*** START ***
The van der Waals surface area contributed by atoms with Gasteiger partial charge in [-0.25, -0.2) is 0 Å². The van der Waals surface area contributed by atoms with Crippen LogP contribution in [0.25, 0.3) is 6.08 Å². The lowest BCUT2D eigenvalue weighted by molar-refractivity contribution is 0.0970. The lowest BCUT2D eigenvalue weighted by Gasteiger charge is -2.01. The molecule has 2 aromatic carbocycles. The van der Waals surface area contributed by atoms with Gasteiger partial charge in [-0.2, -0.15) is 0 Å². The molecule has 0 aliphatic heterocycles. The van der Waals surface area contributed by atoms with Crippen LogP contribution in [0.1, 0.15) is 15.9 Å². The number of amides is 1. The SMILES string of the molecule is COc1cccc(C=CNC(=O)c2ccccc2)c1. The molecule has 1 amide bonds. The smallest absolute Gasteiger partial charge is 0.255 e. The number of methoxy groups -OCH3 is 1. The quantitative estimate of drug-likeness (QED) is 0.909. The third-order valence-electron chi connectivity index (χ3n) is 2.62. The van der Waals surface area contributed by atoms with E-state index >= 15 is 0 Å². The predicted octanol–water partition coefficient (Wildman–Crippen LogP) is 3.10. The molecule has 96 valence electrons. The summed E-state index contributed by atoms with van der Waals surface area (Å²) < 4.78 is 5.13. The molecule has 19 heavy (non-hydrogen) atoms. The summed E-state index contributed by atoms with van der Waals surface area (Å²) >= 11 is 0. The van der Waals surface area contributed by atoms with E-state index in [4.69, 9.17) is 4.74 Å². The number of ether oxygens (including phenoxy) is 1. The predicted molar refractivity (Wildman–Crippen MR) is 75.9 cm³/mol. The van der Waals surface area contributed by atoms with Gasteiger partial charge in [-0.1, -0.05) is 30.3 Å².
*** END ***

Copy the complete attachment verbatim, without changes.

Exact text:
The van der Waals surface area contributed by atoms with Gasteiger partial charge in [-0.25, -0.2) is 0 Å². The van der Waals surface area contributed by atoms with Crippen LogP contribution in [0.25, 0.3) is 6.08 Å². The lowest BCUT2D eigenvalue weighted by molar-refractivity contribution is 0.0970. The lowest BCUT2D eigenvalue weighted by Gasteiger charge is -2.01. The molecule has 2 aromatic carbocycles. The van der Waals surface area contributed by atoms with Gasteiger partial charge in [-0.2, -0.15) is 0 Å². The molecule has 0 aliphatic heterocycles. The van der Waals surface area contributed by atoms with Crippen LogP contribution in [0.1, 0.15) is 15.9 Å². The number of amides is 1. The SMILES string of the molecule is COc1cccc(C=CNC(=O)c2ccccc2)c1. The molecule has 1 amide bonds. The smallest absolute Gasteiger partial charge is 0.255 e. The number of methoxy groups -OCH3 is 1. The quantitative estimate of drug-likeness (QED) is 0.909. The third-order valence-electron chi connectivity index (χ3n) is 2.62. The van der Waals surface area contributed by atoms with E-state index >= 15 is 0 Å². The predicted octanol–water partition coefficient (Wildman–Crippen LogP) is 3.10. The molecule has 96 valence electrons. The summed E-state index contributed by atoms with van der Waals surface area (Å²) < 4.78 is 5.13. The molecule has 19 heavy (non-hydrogen) atoms. The summed E-state index contributed by atoms with van der Waals surface area (Å²) >= 11 is 0. The van der Waals surface area contributed by atoms with E-state index in [4.69, 9.17) is 4.74 Å². The number of ether oxygens (including phenoxy) is 1. The predicted molar refractivity (Wildman–Crippen MR) is 75.9 cm³/mol. The van der Waals surface area contributed by atoms with Gasteiger partial charge in [-0.1, -0.05) is 30.3 Å².